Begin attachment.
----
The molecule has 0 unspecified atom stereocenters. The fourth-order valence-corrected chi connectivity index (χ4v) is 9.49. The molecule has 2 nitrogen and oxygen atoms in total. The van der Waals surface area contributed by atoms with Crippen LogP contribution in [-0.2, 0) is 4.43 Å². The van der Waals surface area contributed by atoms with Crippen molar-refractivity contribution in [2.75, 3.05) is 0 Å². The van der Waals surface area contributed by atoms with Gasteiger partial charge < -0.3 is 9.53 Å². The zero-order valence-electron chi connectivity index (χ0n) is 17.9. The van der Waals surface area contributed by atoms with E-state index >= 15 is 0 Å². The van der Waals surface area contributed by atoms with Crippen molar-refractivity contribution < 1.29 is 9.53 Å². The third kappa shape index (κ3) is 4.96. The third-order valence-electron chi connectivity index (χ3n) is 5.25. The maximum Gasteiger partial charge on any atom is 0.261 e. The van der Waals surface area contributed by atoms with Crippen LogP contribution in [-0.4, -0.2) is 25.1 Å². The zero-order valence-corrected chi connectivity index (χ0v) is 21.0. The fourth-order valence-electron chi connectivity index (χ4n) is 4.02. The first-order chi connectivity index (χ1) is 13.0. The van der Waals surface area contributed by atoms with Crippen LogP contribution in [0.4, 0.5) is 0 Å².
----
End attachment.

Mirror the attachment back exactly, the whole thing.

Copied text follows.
The molecule has 0 unspecified atom stereocenters. The fourth-order valence-corrected chi connectivity index (χ4v) is 9.49. The molecule has 2 nitrogen and oxygen atoms in total. The van der Waals surface area contributed by atoms with Crippen LogP contribution in [-0.2, 0) is 4.43 Å². The van der Waals surface area contributed by atoms with Crippen molar-refractivity contribution in [2.75, 3.05) is 0 Å². The van der Waals surface area contributed by atoms with Gasteiger partial charge < -0.3 is 9.53 Å². The zero-order valence-electron chi connectivity index (χ0n) is 17.9. The van der Waals surface area contributed by atoms with E-state index >= 15 is 0 Å². The van der Waals surface area contributed by atoms with Crippen molar-refractivity contribution < 1.29 is 9.53 Å². The third kappa shape index (κ3) is 4.96. The third-order valence-electron chi connectivity index (χ3n) is 5.25. The maximum Gasteiger partial charge on any atom is 0.261 e. The van der Waals surface area contributed by atoms with Crippen LogP contribution in [-0.4, -0.2) is 25.1 Å². The zero-order valence-corrected chi connectivity index (χ0v) is 21.0. The fourth-order valence-electron chi connectivity index (χ4n) is 4.02. The first-order chi connectivity index (χ1) is 13.0. The van der Waals surface area contributed by atoms with Crippen LogP contribution in [0.4, 0.5) is 0 Å².